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Dan Le Batard
Dan Le Batard
Photo by Rodrigo Varela / ESPN Images

Le Batard Says He's "Embarrassed" Over Samson's Marlins Boast but Still Found It "Funny"

Former Miami Marlins president David Samson appeared on Miami ESPN host Dan Le Batard's radio program this morning. The two men were doing damage control after New Times yesterday published a video of Samson appearing onstage at Le Batard's 50th birthday party over the weekend. It showed Samson bragging about conning Miami taxpayers into subsidizing the Marlins before he sold the terrible baseball team for $1.2 billion in 2017. On the radio this morning, Samson did not apologize for telling Miamians to "keep booing" him before shouting, "One-point-two billion! Fuck you!" and raising his middle finger.

Samson claimed it was a joke. "We were all in the moment, and I was just adjusting to the moment," Samson said on-air today. "I am not apologizing for doing my job." He also said he would not let anyone question "whether I have affinity, love, and respect for Miami."

Problem is he's made similarly callous statements about his team's finances for years.

But speaking with New Times this afternoon, Le Batard himself expressed remorse over the Wynwood Yard incident, which he called a piece of "performance art" that did not go over well with the public. "I’m embarrassed that it happened at our party, given how much I care about Miami and journalism," he said. "At the same time, I can also see the funny in it. I don’t expect everyone to, but that's sort of the nature of performance art.

"But I get that it looks like a couple of journalists onstage fat-catting with a team president. I get why that would bother people."

Le Batard is keenly aware this is a bad time for his name to show up in negative headlines. He launched a podcast with ESPN just yesterday and says he's still figuring out how to run it. Samson has been a guest on Le Batard's radio and TV programs for years. He's talked about baseball, the challenge of being wealthy, and even movies.

But critics yesterday questioned why Le Batard, who is ostensibly a journalist, would give such a friendly platform to someone credibly accused of lying to the public so his rich sports team could receive millions of dollars in taxpayer subsidies.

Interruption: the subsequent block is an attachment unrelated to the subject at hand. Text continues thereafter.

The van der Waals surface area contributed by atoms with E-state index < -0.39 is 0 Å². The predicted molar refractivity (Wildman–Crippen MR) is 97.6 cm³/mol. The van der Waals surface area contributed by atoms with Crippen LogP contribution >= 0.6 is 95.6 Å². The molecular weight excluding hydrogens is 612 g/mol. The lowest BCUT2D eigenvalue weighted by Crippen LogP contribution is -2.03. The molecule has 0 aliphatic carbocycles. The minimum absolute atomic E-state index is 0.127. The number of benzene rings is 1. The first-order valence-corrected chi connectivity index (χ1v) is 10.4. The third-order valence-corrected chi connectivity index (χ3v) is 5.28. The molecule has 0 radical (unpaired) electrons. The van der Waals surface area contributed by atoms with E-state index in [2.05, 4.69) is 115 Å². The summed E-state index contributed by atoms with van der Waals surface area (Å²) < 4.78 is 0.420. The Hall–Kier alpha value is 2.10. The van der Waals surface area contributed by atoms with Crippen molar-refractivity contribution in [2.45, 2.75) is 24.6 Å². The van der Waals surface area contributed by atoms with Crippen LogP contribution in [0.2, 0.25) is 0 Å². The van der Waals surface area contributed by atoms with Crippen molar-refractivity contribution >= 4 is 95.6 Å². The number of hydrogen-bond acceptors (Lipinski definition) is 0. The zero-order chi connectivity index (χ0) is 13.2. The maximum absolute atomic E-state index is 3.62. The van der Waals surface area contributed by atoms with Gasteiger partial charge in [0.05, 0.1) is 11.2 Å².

Le Batard says he thinks this is fair criticism, but "my first priority is supposed to be to the audience, to content, to creating a radio show. And [Samson] is good radio."

But Samson was caught lying about the Marlins' finances in 2008 as the team looked for support for what would eventually become Marlins Park. He repeatedly claimed the Marlins were losing money and, therefore, needed the public's help. But in reality, the Fish were making hundreds of millions of dollars in profit.

Taxpayers will likely wind up shelling out more than $2 billion to pay for a stadium that draws depressingly small crowds. (Earlier this year, New Times deduced that Marlins Park in 2018 drew roughly the same number of fans as a AAA minor-league team.) The deal is one of the worst taxpayer boondoggles in recent U.S. history. The Securities and Exchange Commission investigated the stadium pact. Voters got so angry they held a recall election and fired then-Mayor Carlos Alvarez.

That $2 billion could have been used to fund public transportation, schools, sea-level-rise-prevention projects, or services for the homeless. Instead, it went into the pockets of Samson and then-Marlins owner Jeffrey Loria, Samson's former stepfather. So last Friday night, Samson got onstage in a ludicrous-looking shiny sport coat and told the city to go fuck itself.

Samson and Le Batard continue to maintain the executive was "playing a character" during his appearance over the weekend. (On the radio this morning, Samson confirmed the joke was not "scripted" but claimed people were taking his "gag" out of context.) But this was not the first time Samson has bragged about swindling taxpayers: He once called Miami voters stupid. When he was a contestant on the reality-TV series Survivor, his bio included a line about how he was famous for brokering the stadium deal "during a recession."

Multiple Miami journalists were in the audience at Le Batard's party. Critics have zoomed in on one in particular: longtime Miami Herald sports columnist Greg Cote, a recurring guest on Le Batard's programs; he was filmed cackling in the background while Samson bragged about how rich taxpayers had made him. (The Herald's own recap of the controversy published today bizarrely did not mention Cote's name.) Critics online questioned whether Cote and other sports reporters in town are too close to the teams they're supposed to be covering. Cote, for example, wrote columns in favor of Samson's stadium plan.

Le Batard says he understands why the optics of the party seem, ahem, not great for the journalists who were involved. He has been a loud critic of the new Marlins ownership. In December 2017, he grilled MLB Commissioner Rob Manfred after the new ownership group, led by Derek Jeter, sold off multiple All-Star players simply to cut payroll. Le Batard later said ESPN pressured him to stop criticizing Manfred.

"It’s fair criticism to say I really went after Rob Manfred the commissioner for not protecting Miami, but at the same time, I have Samson on my show," Le Batard admits. "At worst, that’s hypocritical. At best, it's maybe inconsistent."

He added, "You can make your own decisions whether it’s right or not, whether it compromises journalistic principles for what people might think are friendship, bias, whatever. If the whole thing is a bad look, you guys from on high can say that."

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